Clinical use of telomere length measurement | Life Length

Clinical use of telomere length measurement

Clinical use of telomere length measurement

29 Sep Clinical use of telomere length measurement

Despite the increasing echo that preventive medicine has in mass media, telomere length biology remains still unknown for the vast majority of people including physicians. So why would an individual wish to measure their telomere length? What purpose does such a test serve? There are four main reasons to consider:

  1. Anticipation and prevention. Measuring telomeres can contribute to early diagnosis of some diseases well before they are detected by more traditional lab tests or when the disease begins to manifest itself and treatment is difficult. This includes some kinds of cancer, metabolic diseases such as adult on-set diabetes and cardiovascular diseases. Telomere length can provide valuable insight into individuals higher risk of developing these diseases and allow for earlier interventions that may avoid the disease or at least postpone its onset and reduce its progression.
  2. Long-term cost savings. As the old saying goes “An ounce of prevention is worth a pound of cure” and this is never truer than in today’s emerging world of preventive and personalized medicine where physicians and individuals may avail themselves of many tests that can help detect diseases when the costs of interventions are a tiny fraction of treatment at later stages. While mainstream medical establishment and insurance companies are only beginning to pay attention to preventive healthcare, the educated public is increasingly realizing the importance of investing in their health. Given that lifespan has been increasing approximately three years per decade, it is now clearer that working to address the risk factors contributes to reducing the risk of suffering later surging of age-related illnesses, usually chronic, and ultimately enormous saving in the costs of avoided treatments.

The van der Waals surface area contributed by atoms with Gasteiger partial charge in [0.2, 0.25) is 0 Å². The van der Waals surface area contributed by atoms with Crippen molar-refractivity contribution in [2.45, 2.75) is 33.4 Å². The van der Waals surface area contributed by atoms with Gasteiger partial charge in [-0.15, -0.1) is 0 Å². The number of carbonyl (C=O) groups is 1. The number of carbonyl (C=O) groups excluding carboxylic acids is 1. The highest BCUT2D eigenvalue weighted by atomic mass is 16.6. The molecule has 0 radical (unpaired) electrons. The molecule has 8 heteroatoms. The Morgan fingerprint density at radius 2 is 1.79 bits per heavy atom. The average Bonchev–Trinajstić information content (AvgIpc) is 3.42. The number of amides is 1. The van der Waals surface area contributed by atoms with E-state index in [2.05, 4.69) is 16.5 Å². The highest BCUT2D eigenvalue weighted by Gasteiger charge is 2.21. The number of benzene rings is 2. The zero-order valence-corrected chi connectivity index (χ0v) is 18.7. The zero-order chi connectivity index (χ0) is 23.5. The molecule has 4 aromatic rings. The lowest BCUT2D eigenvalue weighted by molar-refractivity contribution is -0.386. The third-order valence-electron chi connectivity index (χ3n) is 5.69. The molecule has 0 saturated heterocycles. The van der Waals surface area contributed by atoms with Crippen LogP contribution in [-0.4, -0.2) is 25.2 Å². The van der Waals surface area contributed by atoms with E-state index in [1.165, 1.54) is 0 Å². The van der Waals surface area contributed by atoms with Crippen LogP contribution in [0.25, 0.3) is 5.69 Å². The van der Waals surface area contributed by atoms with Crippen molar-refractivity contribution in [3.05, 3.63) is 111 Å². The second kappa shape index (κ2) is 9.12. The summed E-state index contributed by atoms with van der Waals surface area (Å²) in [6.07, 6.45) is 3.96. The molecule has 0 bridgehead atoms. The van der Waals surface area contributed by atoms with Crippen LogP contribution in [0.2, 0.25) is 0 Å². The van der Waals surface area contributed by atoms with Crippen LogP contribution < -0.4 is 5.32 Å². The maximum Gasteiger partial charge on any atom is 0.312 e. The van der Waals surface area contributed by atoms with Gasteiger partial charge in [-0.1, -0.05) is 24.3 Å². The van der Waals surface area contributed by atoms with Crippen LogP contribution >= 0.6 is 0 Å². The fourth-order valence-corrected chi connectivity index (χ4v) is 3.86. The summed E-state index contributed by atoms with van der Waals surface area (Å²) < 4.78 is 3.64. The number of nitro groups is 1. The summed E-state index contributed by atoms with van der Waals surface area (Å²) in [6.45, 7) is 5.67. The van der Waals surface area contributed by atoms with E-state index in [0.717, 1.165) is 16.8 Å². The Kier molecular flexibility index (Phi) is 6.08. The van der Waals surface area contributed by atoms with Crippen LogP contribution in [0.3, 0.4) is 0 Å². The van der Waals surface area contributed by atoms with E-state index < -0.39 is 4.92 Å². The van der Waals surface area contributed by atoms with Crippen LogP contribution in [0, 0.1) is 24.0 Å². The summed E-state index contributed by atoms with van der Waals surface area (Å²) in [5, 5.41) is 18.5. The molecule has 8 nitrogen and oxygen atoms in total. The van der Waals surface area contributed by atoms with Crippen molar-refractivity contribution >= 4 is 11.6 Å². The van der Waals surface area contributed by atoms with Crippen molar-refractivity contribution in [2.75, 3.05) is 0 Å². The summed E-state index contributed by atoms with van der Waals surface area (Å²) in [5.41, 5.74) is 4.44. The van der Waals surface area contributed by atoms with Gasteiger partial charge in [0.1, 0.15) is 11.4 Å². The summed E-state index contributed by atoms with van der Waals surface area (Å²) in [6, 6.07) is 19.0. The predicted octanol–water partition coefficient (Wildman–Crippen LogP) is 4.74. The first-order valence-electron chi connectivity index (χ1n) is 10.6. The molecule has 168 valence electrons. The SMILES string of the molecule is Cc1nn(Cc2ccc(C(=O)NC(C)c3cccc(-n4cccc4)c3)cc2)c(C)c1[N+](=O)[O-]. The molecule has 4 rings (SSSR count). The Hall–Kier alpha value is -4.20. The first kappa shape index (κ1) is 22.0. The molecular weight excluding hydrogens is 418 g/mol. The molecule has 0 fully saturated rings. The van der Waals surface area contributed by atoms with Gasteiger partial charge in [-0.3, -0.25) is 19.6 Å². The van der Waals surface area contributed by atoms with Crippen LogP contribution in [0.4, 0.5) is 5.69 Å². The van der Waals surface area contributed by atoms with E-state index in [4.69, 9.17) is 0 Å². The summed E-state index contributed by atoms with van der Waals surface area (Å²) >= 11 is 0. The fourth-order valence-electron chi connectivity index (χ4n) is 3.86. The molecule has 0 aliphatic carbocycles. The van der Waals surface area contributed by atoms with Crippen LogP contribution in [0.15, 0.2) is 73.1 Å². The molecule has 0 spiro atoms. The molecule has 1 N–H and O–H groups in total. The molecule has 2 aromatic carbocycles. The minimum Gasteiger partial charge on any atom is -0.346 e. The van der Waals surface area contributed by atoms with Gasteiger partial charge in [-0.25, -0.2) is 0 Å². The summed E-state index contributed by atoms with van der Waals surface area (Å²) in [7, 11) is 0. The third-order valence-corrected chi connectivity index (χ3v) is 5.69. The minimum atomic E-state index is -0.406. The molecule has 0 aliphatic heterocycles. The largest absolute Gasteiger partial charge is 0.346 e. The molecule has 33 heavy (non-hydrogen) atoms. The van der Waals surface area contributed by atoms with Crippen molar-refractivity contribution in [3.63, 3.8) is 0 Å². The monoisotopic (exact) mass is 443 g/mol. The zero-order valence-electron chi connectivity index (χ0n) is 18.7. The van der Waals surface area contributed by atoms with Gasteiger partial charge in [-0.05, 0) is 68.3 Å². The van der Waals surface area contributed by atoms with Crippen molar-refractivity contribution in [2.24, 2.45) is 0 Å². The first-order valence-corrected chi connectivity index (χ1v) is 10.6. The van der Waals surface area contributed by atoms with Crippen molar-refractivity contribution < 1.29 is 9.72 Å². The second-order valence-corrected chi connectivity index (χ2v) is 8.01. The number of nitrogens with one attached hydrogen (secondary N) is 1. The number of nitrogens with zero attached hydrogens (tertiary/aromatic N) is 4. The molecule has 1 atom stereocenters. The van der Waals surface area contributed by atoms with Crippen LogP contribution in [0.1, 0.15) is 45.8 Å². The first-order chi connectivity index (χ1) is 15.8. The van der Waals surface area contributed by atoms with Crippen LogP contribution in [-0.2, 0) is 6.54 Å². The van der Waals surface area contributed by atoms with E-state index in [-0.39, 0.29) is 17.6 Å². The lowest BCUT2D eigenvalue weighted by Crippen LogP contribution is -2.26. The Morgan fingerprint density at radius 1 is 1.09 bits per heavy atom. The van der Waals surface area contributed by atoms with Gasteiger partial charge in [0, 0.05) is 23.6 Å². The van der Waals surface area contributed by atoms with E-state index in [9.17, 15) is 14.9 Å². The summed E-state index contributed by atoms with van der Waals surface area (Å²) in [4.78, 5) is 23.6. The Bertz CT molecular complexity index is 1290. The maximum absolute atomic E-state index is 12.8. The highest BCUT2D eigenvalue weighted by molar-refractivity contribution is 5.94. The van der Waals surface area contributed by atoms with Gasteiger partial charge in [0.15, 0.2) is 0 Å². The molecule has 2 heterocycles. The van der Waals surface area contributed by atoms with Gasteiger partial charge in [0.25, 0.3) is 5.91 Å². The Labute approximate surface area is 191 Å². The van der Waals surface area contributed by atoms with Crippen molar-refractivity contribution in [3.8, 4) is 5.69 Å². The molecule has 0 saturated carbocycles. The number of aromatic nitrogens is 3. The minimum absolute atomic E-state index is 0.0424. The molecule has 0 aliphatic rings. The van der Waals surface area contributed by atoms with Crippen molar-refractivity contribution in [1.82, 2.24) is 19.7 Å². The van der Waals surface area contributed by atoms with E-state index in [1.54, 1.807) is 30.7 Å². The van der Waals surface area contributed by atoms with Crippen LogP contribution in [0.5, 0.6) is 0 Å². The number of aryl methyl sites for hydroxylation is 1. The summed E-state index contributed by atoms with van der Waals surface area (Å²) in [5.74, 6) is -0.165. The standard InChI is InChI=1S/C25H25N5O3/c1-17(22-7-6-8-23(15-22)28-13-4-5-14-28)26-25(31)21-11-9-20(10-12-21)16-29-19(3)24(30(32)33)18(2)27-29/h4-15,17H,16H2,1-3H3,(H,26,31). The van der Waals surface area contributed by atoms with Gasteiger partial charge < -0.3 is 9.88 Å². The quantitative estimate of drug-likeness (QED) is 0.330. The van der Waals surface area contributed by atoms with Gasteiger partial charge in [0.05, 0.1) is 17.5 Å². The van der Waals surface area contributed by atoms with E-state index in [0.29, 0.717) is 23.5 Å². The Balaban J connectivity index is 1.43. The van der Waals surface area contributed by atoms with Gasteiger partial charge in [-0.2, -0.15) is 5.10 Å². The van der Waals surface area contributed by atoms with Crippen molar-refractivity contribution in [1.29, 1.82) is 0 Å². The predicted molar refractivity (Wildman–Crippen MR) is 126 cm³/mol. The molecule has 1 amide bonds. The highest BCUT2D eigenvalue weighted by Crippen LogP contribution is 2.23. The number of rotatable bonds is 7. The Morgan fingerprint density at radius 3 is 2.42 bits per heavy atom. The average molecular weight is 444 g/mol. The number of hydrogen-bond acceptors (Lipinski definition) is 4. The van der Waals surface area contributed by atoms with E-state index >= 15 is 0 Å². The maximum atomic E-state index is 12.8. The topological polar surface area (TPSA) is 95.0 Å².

3. Promotion of healthier lifestyles. Telomere length measurement, in particular the % of short telomeres, serves to gain insight into our rate of biological aging. If an individual is significantly older than his or her chronological age, risk factors of some diseases (cardiovascular pathologies, diabetes, Alzheimer, breast, lung or colorectal tumors) are correspondingly increasing due accelerated aging. Fortunately, this trend may be altered or slowed if unhealthy habits are modified improving nutrition, more exercise, giving up smoking. Given that re-lengthening telomeres does not normally occur, the focus must be on slowing their rate of attrition. Inherited genetics are estimated to be responsible for just 30% of the tendency to lifespan while 70% is determined by epigenetic factors linked to lifestyle, which is entirely within our control and thus measurable with Life Length’s TAT® test.
  4. Personalization of treatment. Because telomere length is heterogeneous as is it rate of attrition, each patient may be risk-stratified and receives more individualized treatment by taking into consideration their biological age and a tool to monitor the efficacy of any life-style program.

Experts say often that medicine of the future is now being defined by “4P”: prevention, prediction, personalization and participation. More and more doctors join each year to this way to care for our health. Telomere biology fits undoubtedly in with this approach. Everyone who cares about having a healthy future should be taking part in this evolution.

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